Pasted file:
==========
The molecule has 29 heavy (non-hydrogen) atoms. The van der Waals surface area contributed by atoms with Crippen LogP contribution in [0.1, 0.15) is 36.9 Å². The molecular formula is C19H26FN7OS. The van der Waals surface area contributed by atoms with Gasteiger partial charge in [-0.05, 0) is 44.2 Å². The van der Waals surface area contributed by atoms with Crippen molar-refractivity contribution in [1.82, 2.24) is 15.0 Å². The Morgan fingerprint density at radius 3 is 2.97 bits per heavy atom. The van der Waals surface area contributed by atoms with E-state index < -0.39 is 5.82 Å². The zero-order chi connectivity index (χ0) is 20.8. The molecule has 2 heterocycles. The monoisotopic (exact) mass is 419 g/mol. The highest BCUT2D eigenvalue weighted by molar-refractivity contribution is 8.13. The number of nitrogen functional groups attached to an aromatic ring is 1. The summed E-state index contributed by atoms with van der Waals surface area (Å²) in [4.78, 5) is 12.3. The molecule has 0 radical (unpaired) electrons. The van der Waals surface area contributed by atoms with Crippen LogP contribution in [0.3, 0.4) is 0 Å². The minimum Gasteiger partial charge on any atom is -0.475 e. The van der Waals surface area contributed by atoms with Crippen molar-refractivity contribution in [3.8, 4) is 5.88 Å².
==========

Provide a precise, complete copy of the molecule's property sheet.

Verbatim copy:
The molecule has 29 heavy (non-hydrogen) atoms. The van der Waals surface area contributed by atoms with Crippen LogP contribution in [0.1, 0.15) is 36.9 Å². The molecular formula is C19H26FN7OS. The van der Waals surface area contributed by atoms with Gasteiger partial charge in [-0.05, 0) is 44.2 Å². The van der Waals surface area contributed by atoms with Crippen molar-refractivity contribution in [1.82, 2.24) is 15.0 Å². The Morgan fingerprint density at radius 3 is 2.97 bits per heavy atom. The van der Waals surface area contributed by atoms with E-state index < -0.39 is 5.82 Å². The zero-order chi connectivity index (χ0) is 20.8. The molecule has 2 heterocycles. The monoisotopic (exact) mass is 419 g/mol. The highest BCUT2D eigenvalue weighted by molar-refractivity contribution is 8.13. The number of nitrogen functional groups attached to an aromatic ring is 1. The summed E-state index contributed by atoms with van der Waals surface area (Å²) in [4.78, 5) is 12.3. The molecule has 0 radical (unpaired) electrons. The van der Waals surface area contributed by atoms with Crippen LogP contribution in [0.3, 0.4) is 0 Å². The minimum Gasteiger partial charge on any atom is -0.475 e. The van der Waals surface area contributed by atoms with Crippen molar-refractivity contribution in [3.8, 4) is 5.88 Å².